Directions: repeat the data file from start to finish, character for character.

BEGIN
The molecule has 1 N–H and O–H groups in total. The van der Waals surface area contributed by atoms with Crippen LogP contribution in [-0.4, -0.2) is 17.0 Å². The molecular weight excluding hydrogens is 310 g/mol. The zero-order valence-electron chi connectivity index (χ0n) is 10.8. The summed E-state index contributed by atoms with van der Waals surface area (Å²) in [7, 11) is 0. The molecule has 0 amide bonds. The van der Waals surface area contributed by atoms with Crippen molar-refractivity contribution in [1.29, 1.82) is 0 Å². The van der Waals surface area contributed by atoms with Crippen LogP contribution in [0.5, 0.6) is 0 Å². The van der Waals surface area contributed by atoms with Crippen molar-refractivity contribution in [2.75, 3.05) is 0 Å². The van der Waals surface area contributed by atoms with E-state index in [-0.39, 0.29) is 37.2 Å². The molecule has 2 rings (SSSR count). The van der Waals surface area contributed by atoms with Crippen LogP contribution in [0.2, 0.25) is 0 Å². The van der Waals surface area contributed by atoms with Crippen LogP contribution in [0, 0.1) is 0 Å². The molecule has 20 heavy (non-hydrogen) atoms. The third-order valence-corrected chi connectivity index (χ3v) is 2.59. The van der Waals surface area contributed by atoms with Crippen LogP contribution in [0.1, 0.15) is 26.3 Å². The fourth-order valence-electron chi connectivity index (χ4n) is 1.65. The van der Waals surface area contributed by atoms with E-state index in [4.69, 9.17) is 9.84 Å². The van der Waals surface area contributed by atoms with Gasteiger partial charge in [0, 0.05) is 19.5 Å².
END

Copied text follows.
The molecule has 1 N–H and O–H groups in total. The van der Waals surface area contributed by atoms with Crippen LogP contribution in [-0.4, -0.2) is 17.0 Å². The molecular weight excluding hydrogens is 310 g/mol. The zero-order valence-electron chi connectivity index (χ0n) is 10.8. The summed E-state index contributed by atoms with van der Waals surface area (Å²) in [7, 11) is 0. The molecule has 0 amide bonds. The van der Waals surface area contributed by atoms with Crippen molar-refractivity contribution in [1.29, 1.82) is 0 Å². The van der Waals surface area contributed by atoms with Crippen LogP contribution in [0.5, 0.6) is 0 Å². The van der Waals surface area contributed by atoms with Crippen molar-refractivity contribution in [2.75, 3.05) is 0 Å². The van der Waals surface area contributed by atoms with E-state index in [-0.39, 0.29) is 37.2 Å². The molecule has 2 rings (SSSR count). The van der Waals surface area contributed by atoms with Crippen LogP contribution in [0.2, 0.25) is 0 Å². The van der Waals surface area contributed by atoms with Crippen LogP contribution in [0, 0.1) is 0 Å². The molecule has 20 heavy (non-hydrogen) atoms. The third-order valence-corrected chi connectivity index (χ3v) is 2.59. The van der Waals surface area contributed by atoms with Crippen LogP contribution in [0.1, 0.15) is 26.3 Å². The fourth-order valence-electron chi connectivity index (χ4n) is 1.65. The van der Waals surface area contributed by atoms with E-state index in [4.69, 9.17) is 9.84 Å². The van der Waals surface area contributed by atoms with Gasteiger partial charge in [0, 0.05) is 19.5 Å².